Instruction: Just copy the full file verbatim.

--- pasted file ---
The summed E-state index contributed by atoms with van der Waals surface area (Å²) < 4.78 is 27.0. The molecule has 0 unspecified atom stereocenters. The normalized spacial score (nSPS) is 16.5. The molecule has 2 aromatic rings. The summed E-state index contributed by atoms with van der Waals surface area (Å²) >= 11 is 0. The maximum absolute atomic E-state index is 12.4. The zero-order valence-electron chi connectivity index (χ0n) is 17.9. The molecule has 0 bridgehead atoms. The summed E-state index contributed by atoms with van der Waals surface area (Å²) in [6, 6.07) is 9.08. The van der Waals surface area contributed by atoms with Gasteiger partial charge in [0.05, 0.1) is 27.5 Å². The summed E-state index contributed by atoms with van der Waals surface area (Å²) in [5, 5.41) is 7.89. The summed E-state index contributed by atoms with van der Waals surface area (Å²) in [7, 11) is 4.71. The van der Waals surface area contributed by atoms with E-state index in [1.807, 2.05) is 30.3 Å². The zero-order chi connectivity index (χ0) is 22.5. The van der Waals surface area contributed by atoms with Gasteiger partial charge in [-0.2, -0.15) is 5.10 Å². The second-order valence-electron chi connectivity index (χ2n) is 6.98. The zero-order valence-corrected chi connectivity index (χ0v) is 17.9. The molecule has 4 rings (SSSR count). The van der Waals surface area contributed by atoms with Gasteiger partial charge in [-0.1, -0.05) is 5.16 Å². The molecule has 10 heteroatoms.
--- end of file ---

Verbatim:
The summed E-state index contributed by atoms with van der Waals surface area (Å²) < 4.78 is 27.0. The molecule has 0 unspecified atom stereocenters. The normalized spacial score (nSPS) is 16.5. The molecule has 2 aromatic rings. The summed E-state index contributed by atoms with van der Waals surface area (Å²) >= 11 is 0. The maximum absolute atomic E-state index is 12.4. The zero-order valence-electron chi connectivity index (χ0n) is 17.9. The molecule has 0 bridgehead atoms. The summed E-state index contributed by atoms with van der Waals surface area (Å²) in [6, 6.07) is 9.08. The van der Waals surface area contributed by atoms with Gasteiger partial charge in [0.05, 0.1) is 27.5 Å². The summed E-state index contributed by atoms with van der Waals surface area (Å²) in [5, 5.41) is 7.89. The summed E-state index contributed by atoms with van der Waals surface area (Å²) in [7, 11) is 4.71. The van der Waals surface area contributed by atoms with E-state index in [1.807, 2.05) is 30.3 Å². The zero-order chi connectivity index (χ0) is 22.5. The van der Waals surface area contributed by atoms with Gasteiger partial charge in [-0.2, -0.15) is 5.10 Å². The second-order valence-electron chi connectivity index (χ2n) is 6.98. The zero-order valence-corrected chi connectivity index (χ0v) is 17.9. The molecule has 4 rings (SSSR count). The van der Waals surface area contributed by atoms with Gasteiger partial charge in [-0.1, -0.05) is 5.16 Å². The molecule has 10 heteroatoms.